She was a very attractive woman, unconventional looking, with a kind of artistic gypsy aspect about her.  She was dressed in a pure silk sarong, midriff singlet and leather sandals.  She wore no makeup and her long dark hair was pulled back in a pony-tail.  He knew immediately that she was anything but a tourist.

Back at the Hyatt later that evening over a few Bintangs on the balcony of the hotel, Rodney related the curious events of the morning to his new-found friend Bolton, a fellow member of the tour, who was feeling the same sort of ambivalence about the trip as himself.

The Meat Market, the coffee encounter.  The alluring painter from Bordeaux, exiling in Bali after a disastrous relationship break-up.  The odd, eclectically furnished apartment.  And Lucien the cat.

An old time rock-and-roller, bass player, rising 70, Freddie Bolton had allegedly played bit parts and sessions with some of the seminal bands of the mid 1970’s Melbourne pub scene.  Goanna, Icehouse, Chisel; those sort of outfits.

On the face of it, Bolton had little in common with a currently retrenched anthropology graduate, but he and Rodney had seemed to strike a chord with each other compared to their fairly mundane fellow travellers.

 

 

How either of them had ended up on that Bali expedition to “examine Gamelan music and traditional Indonesian art” was now a mystery to both of them.  Probably an excuse to avoid the most severe portion of the Australian winter and the ubiquitous AFL season for which neither of them had any affinity.  And for Rodney a possible tax-deductible break, which was pretty cheap.

“Sounds like a scene from ‘The Year of the Cat’ if you ask me Rodney” Bolton said laconically, rolling a cigarette from a pouch of White Ox tobacco.

 “What exactly does that mean?”

 “The song, mate.  The famous song.  You’ve never heard of Al Stewart?  Seriously?”

 “No, I can’t say I have, Fred?”

 “Look it up.  It’s a classic… You’ll know it.”

Later that night in his room he looked up the song.  As Bolton had suggested, he knew it.  Vaguely.

 

On a morning from a Bogart movie

In a country where they turned back time

You go strolling through the crowd like Peter Lorre

Contemplating a crime…

 

Rodney didn’t know who Peter Lorre was, and hadn’t seen any Bogart movies other than Casablanca.  But he was transfixed by the lyrics and the haunting piano introduction, which later launched into swirling violins, saxophone and ultimately a climactic guitar solo.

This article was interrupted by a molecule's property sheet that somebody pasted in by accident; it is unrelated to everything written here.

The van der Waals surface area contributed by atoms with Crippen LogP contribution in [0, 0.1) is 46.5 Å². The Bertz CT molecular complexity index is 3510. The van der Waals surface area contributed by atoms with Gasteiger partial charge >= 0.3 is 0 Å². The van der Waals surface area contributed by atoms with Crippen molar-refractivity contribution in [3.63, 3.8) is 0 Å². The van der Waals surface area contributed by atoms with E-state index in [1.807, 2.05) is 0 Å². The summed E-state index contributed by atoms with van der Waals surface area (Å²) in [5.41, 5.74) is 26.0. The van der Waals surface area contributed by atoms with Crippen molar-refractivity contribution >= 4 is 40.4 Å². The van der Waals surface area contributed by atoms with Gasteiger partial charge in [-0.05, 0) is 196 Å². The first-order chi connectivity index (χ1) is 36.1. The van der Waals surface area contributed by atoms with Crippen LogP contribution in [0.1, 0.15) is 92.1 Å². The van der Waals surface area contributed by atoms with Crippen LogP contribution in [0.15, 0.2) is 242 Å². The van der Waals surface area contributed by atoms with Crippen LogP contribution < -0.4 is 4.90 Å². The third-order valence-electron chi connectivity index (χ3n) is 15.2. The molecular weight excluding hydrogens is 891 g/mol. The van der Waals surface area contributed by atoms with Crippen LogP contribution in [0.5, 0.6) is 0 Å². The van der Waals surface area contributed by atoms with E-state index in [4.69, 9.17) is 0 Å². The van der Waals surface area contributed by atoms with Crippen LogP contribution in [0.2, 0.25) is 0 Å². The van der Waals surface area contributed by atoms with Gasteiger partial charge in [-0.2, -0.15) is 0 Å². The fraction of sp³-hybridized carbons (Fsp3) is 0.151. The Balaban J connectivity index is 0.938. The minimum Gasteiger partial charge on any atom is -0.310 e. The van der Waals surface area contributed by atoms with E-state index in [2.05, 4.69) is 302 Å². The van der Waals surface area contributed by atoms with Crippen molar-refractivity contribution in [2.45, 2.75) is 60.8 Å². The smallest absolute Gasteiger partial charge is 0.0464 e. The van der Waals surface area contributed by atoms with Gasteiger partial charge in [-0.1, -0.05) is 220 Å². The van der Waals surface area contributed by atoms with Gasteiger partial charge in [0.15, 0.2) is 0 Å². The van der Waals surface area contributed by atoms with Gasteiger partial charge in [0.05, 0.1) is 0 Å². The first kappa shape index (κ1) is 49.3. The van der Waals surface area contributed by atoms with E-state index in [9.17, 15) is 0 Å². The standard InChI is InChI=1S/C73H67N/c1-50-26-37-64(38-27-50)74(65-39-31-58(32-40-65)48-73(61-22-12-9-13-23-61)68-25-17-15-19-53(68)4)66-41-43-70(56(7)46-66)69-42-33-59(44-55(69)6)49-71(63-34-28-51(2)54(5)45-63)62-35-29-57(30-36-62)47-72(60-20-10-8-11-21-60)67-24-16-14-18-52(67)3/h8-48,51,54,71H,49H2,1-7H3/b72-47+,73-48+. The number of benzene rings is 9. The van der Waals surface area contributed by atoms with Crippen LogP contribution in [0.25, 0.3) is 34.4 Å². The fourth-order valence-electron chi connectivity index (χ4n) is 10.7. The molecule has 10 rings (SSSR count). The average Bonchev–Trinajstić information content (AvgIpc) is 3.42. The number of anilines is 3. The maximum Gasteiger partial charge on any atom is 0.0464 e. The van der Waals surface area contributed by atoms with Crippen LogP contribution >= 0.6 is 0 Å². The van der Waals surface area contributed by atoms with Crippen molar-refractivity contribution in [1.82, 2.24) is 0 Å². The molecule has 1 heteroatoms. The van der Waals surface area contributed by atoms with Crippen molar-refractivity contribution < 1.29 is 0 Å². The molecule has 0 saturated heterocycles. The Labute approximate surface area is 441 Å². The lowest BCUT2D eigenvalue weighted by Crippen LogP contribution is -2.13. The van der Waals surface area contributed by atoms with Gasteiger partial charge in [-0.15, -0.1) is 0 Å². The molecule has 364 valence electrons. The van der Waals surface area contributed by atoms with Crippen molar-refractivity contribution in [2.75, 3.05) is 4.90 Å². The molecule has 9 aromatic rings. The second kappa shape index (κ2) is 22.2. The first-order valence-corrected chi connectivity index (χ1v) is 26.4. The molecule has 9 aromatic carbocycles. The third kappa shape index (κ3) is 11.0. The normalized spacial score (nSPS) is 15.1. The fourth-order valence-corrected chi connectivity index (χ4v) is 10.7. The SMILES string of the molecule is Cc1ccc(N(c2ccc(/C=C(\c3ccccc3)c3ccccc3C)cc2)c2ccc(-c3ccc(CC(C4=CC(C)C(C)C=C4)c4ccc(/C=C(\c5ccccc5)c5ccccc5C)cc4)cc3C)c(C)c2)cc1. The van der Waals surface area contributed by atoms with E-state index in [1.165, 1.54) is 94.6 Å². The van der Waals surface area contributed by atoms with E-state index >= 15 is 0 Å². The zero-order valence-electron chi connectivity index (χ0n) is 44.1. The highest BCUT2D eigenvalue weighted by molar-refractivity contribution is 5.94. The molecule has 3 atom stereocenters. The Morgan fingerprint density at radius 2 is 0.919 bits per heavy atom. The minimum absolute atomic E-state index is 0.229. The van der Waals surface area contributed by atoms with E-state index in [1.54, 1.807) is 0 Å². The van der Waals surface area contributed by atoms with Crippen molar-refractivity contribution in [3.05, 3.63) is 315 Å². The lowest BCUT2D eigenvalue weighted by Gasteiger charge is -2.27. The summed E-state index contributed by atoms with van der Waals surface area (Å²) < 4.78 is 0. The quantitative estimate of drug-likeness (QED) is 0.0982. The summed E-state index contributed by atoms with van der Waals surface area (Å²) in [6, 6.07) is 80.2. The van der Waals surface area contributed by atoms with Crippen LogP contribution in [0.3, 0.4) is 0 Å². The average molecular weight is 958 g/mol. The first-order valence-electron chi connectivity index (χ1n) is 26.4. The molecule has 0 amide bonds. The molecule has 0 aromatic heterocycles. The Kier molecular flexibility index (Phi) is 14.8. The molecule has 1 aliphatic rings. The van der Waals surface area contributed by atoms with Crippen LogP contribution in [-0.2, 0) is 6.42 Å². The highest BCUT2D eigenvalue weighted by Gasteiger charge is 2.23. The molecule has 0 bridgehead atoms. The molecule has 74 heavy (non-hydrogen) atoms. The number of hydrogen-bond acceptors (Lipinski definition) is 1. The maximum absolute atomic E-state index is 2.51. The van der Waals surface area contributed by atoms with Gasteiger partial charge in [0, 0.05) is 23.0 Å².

She comes out of the sun in a silk dress running

Like a water colour in the rain…

Don’t bother asking for explanations

She’ll just tell you that she came…

In the Year of the Cat…

 

 

He fell asleep with the song on his tongue and Yvette on his mind.

Rodney met Bolton for breakfast at the garden restaurant.

He had taken the opportunity to search for any reference to Freddie playing in any of the bands he mentioned.  Nothing came up.  Not that it worried Rodney.  The bloke seemed pretty genuine and really knew his music.  Maybe he was just too peripheral to have made Wikipedia?  He certainly looked, talked and dressed like an old muso.

“You were right, Fred.  As it turns out I did know that song.  Sort of.”

 “And are you going to follow it through?  Like the bloke in the song?” Bolton asked.

 “Well she did give me her phone number.”

 “Go for it mate. It might be better than the Ubud excursion today. “

 “Well, I did like the cat…”

 Bolton smiled.

 

Rodney decided to pass on the trip to Ubud.

Sitting by the hotel pool, he saved “Year of the Cat” to his playlist and listened to it several times.  Then several more.  Then some more again.

And after resisting the temptation for as long as he could, and against his better judgment, he dialled Yvette’s number.

They met, at her suggestion, for lunch at a small café, ‘Kuching’, down the Sanur Road.  It was not lost on him that “kuching” in Indonesian meant “cat”.